Danica Patrick made a somewhat difficult decision at a crossroads. She took the NASCAR route.

That leaves a big gap every year at Indianapolis Motor Speedway, where she wrote some significant history, becoming the first woman to lead the Indy 500 in 2005 and, in 2009, becoming the highest-finishing woman – at third – in the race. The Patrick name bounced around the sweeping grandstands at Indy, and her experiences there helped to build her brand.

Now, that part of Patrick’s life is at an end – at least temporarily, possibly permanently. She hasn’t ruled out the possibility of racing in the 500 again – possibly as part of a double-duty run in the 500 and the Coca-Cola 600 in the same day. But, for the most part, Indy on Memorial Day weekend is part of history for her.

“I have really fond memories,” Patrick said. “I, of course, would have loved to have won the race. I feel very fortunate as a driver to have been in a position to win a few times. Definitely two times having a really, really good chance. I feel good about that.

“It's just one race. It is the Indy 500, but I feel like I also did good things. While Indy can kind of make a driver, I feel like it is part of what made me who I am today. So it did those things for me. I didn't win, but it did make me who I am today.”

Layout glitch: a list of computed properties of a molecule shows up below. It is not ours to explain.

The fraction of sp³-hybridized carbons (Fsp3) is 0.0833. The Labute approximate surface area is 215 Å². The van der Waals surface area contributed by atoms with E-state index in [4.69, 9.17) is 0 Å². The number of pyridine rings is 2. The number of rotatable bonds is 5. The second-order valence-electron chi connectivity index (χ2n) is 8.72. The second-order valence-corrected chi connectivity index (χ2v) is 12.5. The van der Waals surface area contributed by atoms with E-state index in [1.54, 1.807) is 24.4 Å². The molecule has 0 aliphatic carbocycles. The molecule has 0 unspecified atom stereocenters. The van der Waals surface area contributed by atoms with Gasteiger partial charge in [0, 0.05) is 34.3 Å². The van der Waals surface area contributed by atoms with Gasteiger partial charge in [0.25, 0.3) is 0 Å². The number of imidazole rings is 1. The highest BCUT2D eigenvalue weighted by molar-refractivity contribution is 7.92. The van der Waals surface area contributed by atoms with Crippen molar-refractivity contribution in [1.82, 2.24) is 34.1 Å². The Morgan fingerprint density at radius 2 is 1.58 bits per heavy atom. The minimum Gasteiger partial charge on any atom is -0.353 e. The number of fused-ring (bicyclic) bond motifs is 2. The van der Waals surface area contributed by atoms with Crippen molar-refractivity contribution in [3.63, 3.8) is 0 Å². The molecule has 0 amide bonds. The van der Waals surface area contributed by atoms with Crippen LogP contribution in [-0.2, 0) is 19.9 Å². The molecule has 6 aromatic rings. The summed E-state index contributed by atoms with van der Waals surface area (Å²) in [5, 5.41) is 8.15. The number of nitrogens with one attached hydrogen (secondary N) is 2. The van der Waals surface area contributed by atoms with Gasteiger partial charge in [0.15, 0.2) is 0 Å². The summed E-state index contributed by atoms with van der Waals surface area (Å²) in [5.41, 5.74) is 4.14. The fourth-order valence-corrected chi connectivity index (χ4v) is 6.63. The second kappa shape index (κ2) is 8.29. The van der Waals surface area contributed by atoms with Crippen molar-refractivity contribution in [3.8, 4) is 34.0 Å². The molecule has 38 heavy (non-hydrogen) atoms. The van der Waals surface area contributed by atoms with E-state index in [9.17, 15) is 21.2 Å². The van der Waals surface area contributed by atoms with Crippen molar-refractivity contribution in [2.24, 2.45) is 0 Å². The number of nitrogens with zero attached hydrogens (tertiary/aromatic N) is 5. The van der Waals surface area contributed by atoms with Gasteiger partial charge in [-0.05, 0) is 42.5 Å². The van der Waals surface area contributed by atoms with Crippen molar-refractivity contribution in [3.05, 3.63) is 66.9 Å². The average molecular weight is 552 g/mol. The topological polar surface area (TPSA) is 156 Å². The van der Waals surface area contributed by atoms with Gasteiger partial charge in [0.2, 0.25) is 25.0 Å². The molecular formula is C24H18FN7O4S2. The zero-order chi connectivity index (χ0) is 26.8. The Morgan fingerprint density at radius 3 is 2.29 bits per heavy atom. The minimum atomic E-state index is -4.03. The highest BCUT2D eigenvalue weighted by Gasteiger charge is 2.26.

There were discussions that could have put Patrick in a car for the 500 at Indianapolis this year, but she decided to devote full time to her NASCAR effort at Stewart-Haas Racing. After she roared out of the box at Daytona, her season has been a struggle.

“I would say I think about it each year at the end of the year [about] what I want to do,” she said. “I really tried hard to do it this year. We all did on my team. Ultimately, it came down to the fact that it wasn’t going to help me here, and this is what I’ve chosen to do now. It’s not fair to take away from it.

“I have a long way to go to figure this out. I need to focus here. As the years go by, more and more distance goes between my full-time IndyCar career and now. It gets less and less likely.”

Mike Hembree is NASCAR Editor for SPEED.com and has been covering motorsports for 31 years. He is a six-time winner of the National Motorsports Press Association Writer of the Year Award.